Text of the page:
“Just calm down”
Ariella and Juliette just turned 2. They’re wild, exploring everything, learning all the time, and so so loving. And they fight – a lot. If one has a toy, the other wants it, and for us that means screaming and hair pulling, and sometimes (oftentimes) biting.
Developmentally this makes sense. They’re too young to fully understand sharing, or to have the impulse control to stop themselves from grabbing that most prized toy away from their sister. They want that toy, and their little bodies will drive them to do what’s needed in order to get it. They also don’t yet have the social awareness to know that difference between “mine” and “yours,” or that there’s a boundary between those two things.
And then the aftermath – the crying. Being upset isn’t something they’re yet capable of willing themselves out of. They don’t have the skills or the ability to control their reactions to such strong emotions. They need help regulating.
We would not expect Ariella and Juliette to be able to do this on their own, or that just because we talked about sharing, or waiting your turn, or calming down, that they can apply those skills in real life without help and without practice. Emotion regulation, just like impulse control, is not something we’re born with. It’s an ability we develop over time with experiences and with practice. The important thing to recognize here is that emotion regulation is not a choice, and we can’t expect kids to “calm down” just because we’ve talked about it. Regardless of age, talking about emotion regulation doesn’t necessarily translate to having better emotion regulation.
Regulation is two-sided
Emotion regulation has two parts. There’s that intentional and more cognitive side where we identify and name our emotions (I feel anxious, frustrated, excited), recognize those emotions in our bodies (my heart is racing, it’s hard to think clearly), remember coping or calming skills (I can take a walk, deep breaths, talk to someone), and then intentionally use those strategies (I actually go for that walk, take deep breaths, talk to someone). That’s a long long list of steps to go through on the intentional side of emotion regulation! Who has time for that, especially in moments of distress?
On the other side, there’s the automatic response. This is our body’s physiological response to our emotions (increased heart rate, difficulty thinking clearly, muscles prepping for movement), and our quick and automatic behavioral reactions (running, fighting, screaming, freezing). The relationship between these two sides is important as we think about our emotion regulation abilities. If our automatic fight or flight response is really strong, taking the time to stop and think through coping strategies in moments of threat (or perceived threat) is incredibly difficult, and oftentimes not an option.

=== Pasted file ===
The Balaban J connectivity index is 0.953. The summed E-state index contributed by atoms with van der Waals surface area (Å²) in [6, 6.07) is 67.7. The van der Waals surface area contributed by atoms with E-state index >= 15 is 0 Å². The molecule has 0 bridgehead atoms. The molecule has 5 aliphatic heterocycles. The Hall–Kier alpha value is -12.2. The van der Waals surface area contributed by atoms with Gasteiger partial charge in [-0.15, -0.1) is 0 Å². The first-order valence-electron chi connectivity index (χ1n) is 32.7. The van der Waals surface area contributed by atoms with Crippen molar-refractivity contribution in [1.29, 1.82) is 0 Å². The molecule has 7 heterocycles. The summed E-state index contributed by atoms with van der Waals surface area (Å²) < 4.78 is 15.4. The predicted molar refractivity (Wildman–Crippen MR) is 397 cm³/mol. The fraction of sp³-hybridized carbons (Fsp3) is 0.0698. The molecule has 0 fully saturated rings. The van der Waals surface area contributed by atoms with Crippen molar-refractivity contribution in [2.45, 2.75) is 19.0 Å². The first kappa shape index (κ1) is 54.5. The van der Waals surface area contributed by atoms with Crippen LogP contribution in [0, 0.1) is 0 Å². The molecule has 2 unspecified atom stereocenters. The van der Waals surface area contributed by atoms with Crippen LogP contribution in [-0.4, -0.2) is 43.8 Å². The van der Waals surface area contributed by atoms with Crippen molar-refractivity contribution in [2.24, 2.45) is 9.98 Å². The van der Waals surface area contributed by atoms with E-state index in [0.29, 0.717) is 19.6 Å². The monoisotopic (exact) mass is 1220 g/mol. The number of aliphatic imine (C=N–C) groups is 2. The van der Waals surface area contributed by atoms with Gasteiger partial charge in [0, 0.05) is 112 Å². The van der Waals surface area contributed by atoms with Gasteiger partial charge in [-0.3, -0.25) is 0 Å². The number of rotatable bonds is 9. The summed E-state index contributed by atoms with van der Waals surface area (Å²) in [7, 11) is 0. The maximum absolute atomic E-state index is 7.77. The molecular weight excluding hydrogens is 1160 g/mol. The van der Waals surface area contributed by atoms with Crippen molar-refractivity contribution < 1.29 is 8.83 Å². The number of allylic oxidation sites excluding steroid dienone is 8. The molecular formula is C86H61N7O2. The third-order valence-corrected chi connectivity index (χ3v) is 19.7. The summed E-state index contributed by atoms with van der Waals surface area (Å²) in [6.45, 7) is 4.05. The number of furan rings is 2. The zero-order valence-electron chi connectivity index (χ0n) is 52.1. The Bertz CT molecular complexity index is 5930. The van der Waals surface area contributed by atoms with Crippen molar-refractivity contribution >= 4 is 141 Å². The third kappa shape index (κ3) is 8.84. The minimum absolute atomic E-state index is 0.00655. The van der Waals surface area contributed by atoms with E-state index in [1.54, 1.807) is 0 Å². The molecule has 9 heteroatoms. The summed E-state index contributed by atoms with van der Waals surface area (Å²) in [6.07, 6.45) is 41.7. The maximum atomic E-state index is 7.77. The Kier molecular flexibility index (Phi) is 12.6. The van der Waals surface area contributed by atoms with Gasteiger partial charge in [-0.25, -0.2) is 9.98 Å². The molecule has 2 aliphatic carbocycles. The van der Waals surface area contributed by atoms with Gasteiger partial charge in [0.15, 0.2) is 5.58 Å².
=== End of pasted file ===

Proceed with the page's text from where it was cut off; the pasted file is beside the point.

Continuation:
Now add the layer of ADHD, ASD, or anxiety on top of all this (think extra difficulty with things like impulse control, thinking through long term consequences of your actions, cognitive flexibility, and interpreting sensory information) and emotion regulation just became a whole lot more complicated (and hard, really hard).
Developing an ability versus teaching a concept
In typical therapeutic settings, we tend to focus on the concept of emotion regulation – the intentional, cognitive side. We talk about emotions and stressors, learn how to identify these things, and talk through coping and calming strategies. Then we send kids out into the world and expect them to access and utilize any of that information in moments when they’re escalated. They can’t.
True, meaningful, and useful emotion regulation abilities come with exploration, experimentation, and practice. It’s about physically and physiologically engaging with how emotions feel in our bodies, and playing around with our ability to control and influence them. The process of developing stronger emotion regulation is similar to learning how to ride a bike (see balance bikes above – which have not actually been ridden yet, but are fun toys to drag around the driveway). Sitting in a classroom, learning about a bike, and talking about how to ride it only goes so far. It doesn’t help you feel balanced, or keep you from falling over when you pedal out into the real world. Developing stronger emotion regulation abilities, just like learning to ride a bike, takes experimentation and practice. Your body, not just your brain, has to learn how to do it.
Playing Mightier builds emotion regulation that sticks
Mightier helps kids discover their emotions and develop stronger and more automatic regulation abilities by creating a platform for experimentation and integrating calming practice into their gameplay. As kids play Mightier, they see their emotions in real time. They see how their frustration, anxiety or excitement directly influence their heart rate, which directly influences their gameplay. They learn that things become more challenging when their heart rate is up, and they’re empowered to explore various calming strategies to bring their heart rate down and keep playing. They practice all this quickly, in the moment, while having fun. Best of all, they practice all this in a way that strengthens their natural and automatic ability to regulate their emotions in real life. That means improved frustration tolerance, thinking more clearly in the moment, and choosing how to respond to real-life stressors. It means staying calmer under pressure without even trying.
Learn more about Mightier’s research, and why 87% of families report improvements in their children’s emotion regulation abilities here.